Friday Forgotten (or Overlooked) Book: MURDER ON SAFARI (1938) by Elspeth Huxley

Well, I mean, how can you NOT read a book titled MURDER ON SAFARI? It's almost automatic even if you know going in that there will dead animals. Three of my blogging friends have already written their reviews of Huxley's book though seemingly I was unaware of it until recently. I know, where have I been?

Elspeth Huxley wrote the non-fiction classic, THE FLAME TREES OF THIKA and assorted other books set in the land of her youth (she grew up on a coffee farm in British Kenya) so was very familiar with the African veldt and assorted wildlife. Her knowledge of inhospitable regions is unquestioned and comes through in her vivid descriptions of the land and safari day-to-day.

Of course these sorts of stories usually feature a dead body (it helps if it's a gorgeous female though in this case the female is a little long in the tooth) and a great 'white' hunter and an assortment of witless rich folk 'roughing' it in the wilds of Africa. This group's idea of 'roughing it' is laughable but eccentric enough that you don't hate them for their absurdity - you just sneer, nicely.

Lady Barradale has hired the stalwart Superintendent Vachell to find out who stole her stash of fabulous jewels which she, inadvisedly, insisted on bringing with her on safari. Who brings jewels on safari? Well you might ask - obviously only a very foolish woman. Despite the halfhearted protestations of her hubby, Lady Barradale flaunts her jewels every night at dinner in the jungle then of course has the temerity to be surprised when these jewels go missing.

Turns out that Lady Barradale was carrying on with the second white hunter (there are always two) a young Dutchman who is in love with the lady's step daughter Cara described as 'one of those hard-boiled, prickly girls' and she with him so it did get kind of awkward especially since Cara's fiance is also part of the safari - an affected sort of fellow named Sir Gordon Catchpole. (I know, but THAT'S his name.) He's an interior decorator and seems an odd choice for an heiress, but apparently still waters run deep. 'He was fair and slender and looked delicate.'  Vaguely gay characters were written a certain way back in the day and I can't fault Huxley since most everyone else was writing these fellows in the same fashion. (See Christianna Brand among others.) It was a kind of accepted mindset - I suppose if any sympathy were shown to them, the publishers or even the reading public might have caviled. I don't like the stereotyping but if I continue to read vintage, which I plan to, I will run across this sort of thing now and again.

The short-tempered Lord Barradale appears oblivious not only to his wife's bad behavior but to everything else that goes on around him and spends most of his time fiddling with his cameras. There are nine Europeans in the bunch, four to hunt and five - including a pilot who uses her plane to spot the game and report back to the group - smoothing the way for the others. The animals who die are not exactly given a sporting chance which, by the way, is the subject of a later conversation where Lord Barradale's enlightened view refreshes.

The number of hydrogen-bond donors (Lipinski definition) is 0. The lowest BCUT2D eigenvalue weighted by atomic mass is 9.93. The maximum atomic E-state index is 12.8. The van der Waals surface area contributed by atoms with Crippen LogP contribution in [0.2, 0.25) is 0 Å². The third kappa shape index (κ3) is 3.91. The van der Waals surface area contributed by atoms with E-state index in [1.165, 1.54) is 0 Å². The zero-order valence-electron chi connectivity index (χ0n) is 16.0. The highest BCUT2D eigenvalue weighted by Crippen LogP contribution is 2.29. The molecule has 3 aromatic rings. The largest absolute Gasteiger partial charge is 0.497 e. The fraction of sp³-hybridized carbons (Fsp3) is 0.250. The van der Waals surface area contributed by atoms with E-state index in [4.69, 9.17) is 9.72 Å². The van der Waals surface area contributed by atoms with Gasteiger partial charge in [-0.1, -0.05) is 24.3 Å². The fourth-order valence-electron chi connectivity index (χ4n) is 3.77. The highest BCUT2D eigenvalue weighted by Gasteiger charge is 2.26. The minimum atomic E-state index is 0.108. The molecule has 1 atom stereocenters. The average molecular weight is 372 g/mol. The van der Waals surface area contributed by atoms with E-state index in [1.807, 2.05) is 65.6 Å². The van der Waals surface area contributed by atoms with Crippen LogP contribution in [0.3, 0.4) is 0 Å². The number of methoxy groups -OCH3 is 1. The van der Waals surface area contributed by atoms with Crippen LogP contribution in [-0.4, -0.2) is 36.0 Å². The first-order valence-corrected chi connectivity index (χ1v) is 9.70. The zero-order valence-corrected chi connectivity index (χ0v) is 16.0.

There are also assorted natives and personal valets and such who do the grunt work. And since it is 1938, these Africans are occasionally referred to as 'boys' even among themselves. But none, far as I can see, are treated egregiously. This is just the way it was. In addition there is also a group of renegade natives, members of an especially ferocious tribe, lurking about in the bush. So, lots of atmosphere and lots of danger.

Yes, I know, Yvette actually read a book where animals die. Well, I prepared myself for it - knowing it must happen because at that time people hunting in Africa were not just shooting with cameras. (Though Lord Barradale does spend an inordinate amount of time taking pictures of flora and fauna.) But I gritted my teeth and kept reading - there's not really that much wildlife blood shed. The real blood shed is reserved for the corpse of Lady Barradale which is only found after a wake of vultures has finished dining on her flesh. Nasty.

Later, there's a second murder by wild buffalo. Yes, you read it here first (unless it was mentioned in the previous three reviews). Unique in my experience.

There are also assorted attacks upon the person of Superintendent Vachell who joins the safari masquerading as a hunter though he has no experience being such and his 'disguise' is soon seen through by the lady pilot who apparently knows more than she's letting on. And if you have a plane in a story, it follows that there must, at some point, be a crash. And there is - vividly so.

A very enjoyable book in which the killer remains masked until the very end, at least to me. Superintendent Vachell is not an especially clever chap or for that matter, an engaging one. But he is, as I said, stalwart and bound to do his duty. He is described as tall, bony and sun bronzed and that's good enough for me.

Since this is Friday, don't forget to check in at author Patricia Abbott's blog, Pattinase, to see what other forgotten or overlooked books other bloggers are talking about today.